Leaving a gift in your Will to Guide Dogs Victoria means that a person who is blind or vision impaired can ‘live life again’.
Peter’s tale was a difficult one before he was partnered with his first Guide Dog, Gary. A family man with his own business, Peter could not cope with getting around with gradually decreasing vision due to a condition commonly known as ‘tunnel vision’. His pride kept him from asking for help until one day sheer luck saved him from being killed when crossing a road.
Peter then knew he had to do something. His life changed forever after calling Guide Dogs Victoria’s specialist staff.
Through an intensive six-month training course, Gary the Guide Dog had learnt how to guide successfully, avoid obstacles, cross roads, and locate destinations. Following a rigorous matching process, Peter and Gary were introduced to each other. After a month’s training together, walking the streets, shopping centres and taking public transport, Peter and Gary graduated from Guide Dog School as a working team.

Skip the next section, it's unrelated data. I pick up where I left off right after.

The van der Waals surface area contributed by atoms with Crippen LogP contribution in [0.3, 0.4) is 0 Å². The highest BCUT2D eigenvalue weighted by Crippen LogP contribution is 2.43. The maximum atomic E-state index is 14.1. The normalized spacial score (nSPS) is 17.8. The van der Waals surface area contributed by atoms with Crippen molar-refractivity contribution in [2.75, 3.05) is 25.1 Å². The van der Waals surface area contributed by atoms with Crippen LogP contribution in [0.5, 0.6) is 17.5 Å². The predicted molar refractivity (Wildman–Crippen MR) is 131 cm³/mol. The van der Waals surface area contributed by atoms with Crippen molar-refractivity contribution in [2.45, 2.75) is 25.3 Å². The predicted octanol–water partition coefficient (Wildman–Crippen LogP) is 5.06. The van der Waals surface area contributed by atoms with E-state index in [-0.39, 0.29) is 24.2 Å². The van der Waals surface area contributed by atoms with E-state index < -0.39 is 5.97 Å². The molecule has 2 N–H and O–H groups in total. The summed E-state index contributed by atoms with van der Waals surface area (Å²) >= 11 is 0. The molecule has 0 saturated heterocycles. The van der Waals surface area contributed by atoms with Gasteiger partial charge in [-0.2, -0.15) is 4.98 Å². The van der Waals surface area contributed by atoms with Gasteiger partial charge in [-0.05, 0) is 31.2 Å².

Did you know that the number of Australians over 40 who are blind is expected to increase to more than 800,000 by 2020? That’s barely four years away! And did you know that it takes up to two long years to breed, raise and train a Guide Dog for a Victorian who is blind? Before the intensive training come many months of puppy raising.
Dedicated volunteer puppy raisers are carefully selected to raise a dog until they reach 12 months of age. Our puppy raisers are vital to the success of a Guide Dog. Puppy raisers help socialise the puppy, take them to places, and teach them to travel in cars and on public transport. They walk them, feed them and groom them – and this is over and above loving them and playing with them – they are puppies after all!
Bequests are invaluable both for us and the support services we provide for Victorians with low vision.